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Vampires Mummies & Monsters

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Frequently Bought Together

Vampires Mummies & Monsters + Roger Corman's Cult Classics Sword And Sorcery Collection (Deathstalker, Deathstalker II, The Warrior And The Sorceress & Barbarian Queen)
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Product Details

  • Actors: Ben Murphy, Joseph Cotten, Linda Blair, Tab Hunter, Michael Blodgett
  • Directors: Tom Kennedy
  • Format: Multiple Formats, Color, NTSC, Widescreen
  • Language: English
  • Region: Region 1 (U.S. and Canada only. Read more about DVD formats.)
  • Aspect Ratio: 1.85:1
  • Number of discs: 2
  • Rated: R (Restricted)
  • Studio: Shout! Factory
  • DVD Release Date: September 27, 2011
  • Run Time: 330 minutes
  • Average Customer Review: 3.8 out of 5 stars  See all reviews (17 customer reviews)
  • ASIN: B0055CP9HW
  • Amazon Best Sellers Rank: #66,628 in Movies & TV (See Top 100 in Movies & TV)

Special Features

Theatrical trailers

Editorial Reviews

In The Velvet Vampire, a couple accepts an invitation from the mysterious Diane LeFanu (Celeste Yarnall, The Mechanic) to visit her in her secluded desert estate. Unaware that Diane is actually a centuries-old vampire, the couple soon realize that they are both the objects of her seduction and cravings . . .

When Baron Frankenstein is killed by his creation, his daughter Tania (Rosalba Neri, a/k/a Sarah Bay) creates her own creature using the brilliant mind of her assistant and the body of her dimwitted servant in Lady Frankenstein. She not only ends up with the perfect lover, but one that can destroy her father’s killer. Also starring Joseph Cotten (The Third Man) as Baron Frankenstein.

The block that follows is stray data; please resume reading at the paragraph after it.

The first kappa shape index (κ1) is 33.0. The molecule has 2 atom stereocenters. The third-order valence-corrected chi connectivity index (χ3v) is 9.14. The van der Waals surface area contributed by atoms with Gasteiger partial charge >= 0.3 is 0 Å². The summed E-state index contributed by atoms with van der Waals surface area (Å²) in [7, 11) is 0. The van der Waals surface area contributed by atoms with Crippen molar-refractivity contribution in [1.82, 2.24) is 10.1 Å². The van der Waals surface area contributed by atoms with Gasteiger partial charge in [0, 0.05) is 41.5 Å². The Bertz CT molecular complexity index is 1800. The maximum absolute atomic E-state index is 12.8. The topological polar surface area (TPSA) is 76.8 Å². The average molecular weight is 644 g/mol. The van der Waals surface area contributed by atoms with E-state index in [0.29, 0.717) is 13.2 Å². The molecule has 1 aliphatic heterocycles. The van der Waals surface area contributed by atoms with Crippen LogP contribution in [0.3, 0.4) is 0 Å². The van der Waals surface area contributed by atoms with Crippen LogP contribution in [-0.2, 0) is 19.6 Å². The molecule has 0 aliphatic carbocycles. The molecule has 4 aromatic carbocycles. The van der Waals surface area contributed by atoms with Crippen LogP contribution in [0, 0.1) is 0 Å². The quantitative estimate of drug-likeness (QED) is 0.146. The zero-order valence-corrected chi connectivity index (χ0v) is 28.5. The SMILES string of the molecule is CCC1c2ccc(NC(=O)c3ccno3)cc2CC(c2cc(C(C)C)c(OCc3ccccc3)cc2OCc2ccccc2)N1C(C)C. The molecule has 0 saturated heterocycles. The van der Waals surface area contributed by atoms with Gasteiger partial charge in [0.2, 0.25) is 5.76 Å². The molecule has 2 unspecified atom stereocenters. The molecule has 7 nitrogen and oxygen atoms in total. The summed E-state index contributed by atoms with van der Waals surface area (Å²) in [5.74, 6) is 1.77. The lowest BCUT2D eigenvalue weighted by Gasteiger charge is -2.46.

Lisa (Linda Blair, The Exorcist) was looking forward to a nice, relaxing vacation at the family cabin, but instead she bears witness to the brutal death of her friends and family at the hands of a group of mindless punks in Grotesque. As the thugs close in on Lisa, they don’t realize they are about to come face to face with something far more horrifying than themselves

From deep within the tomb of the Egyptian pharaoh Tutankhamun, Professor Douglas McCadden ships the coffin of Ankh-Vanharis to the California Institute of Sciences, where X-rays reveal five diamondlike crystals hidden within the coffin. Technician Peter Sharpe steals the crystals, but he doesn’t notice that the powerful X-ray has revived a green fungus. When the coffin is opened at a university press conference, the reporters uncover more than they bargained for. The mummy has disappeared . . . the Time Walker is alive again!

Customer Reviews

3.8 out of 5 stars

Most Helpful Customer Reviews

Verified Purchase
Shout! has pulled off a good set of movies grouped as a foursome. Shout! has been releasing classic low budget drive-in classics on DVD. The main reason I got this was the great looking Stephanie Rothman classic from 1971 Velvet Vampire. I am a big fan of Stephanie Rothman early '70s flicks. Code Red has released several of her films. Thanks to Shout! for releasing a great anamorphic widescreen print of Velvet Vampire.
Lady Frankenstein is a bad horror movie from 1970 that has never been treated good on home video. Shout! has released two versions of the film. The original at 83 minutes and an extended cut that runs 95 minutes. The extra scenes are noticed by a slight pause in the print, but its not too annoying. Both versions are presented in anamorphic widescreen and look really good for this low budget movie (compared to the Alpha video release).
The last two films are from the '80s and Time Walker isn't too bad. It is laughable in some scenes. But this anamorphic widescreen print is the best looking of this set. Grotesque is piller boxed at 1.33 aspect ratio, while the other three are 1.78/1.85.
Not much in way of special features on this two disc set, except commentary from the star of Velvet Vampire. There are trailers, poster galleries, tv spots and that is about it. These classics stand on their own where special features aren't needed.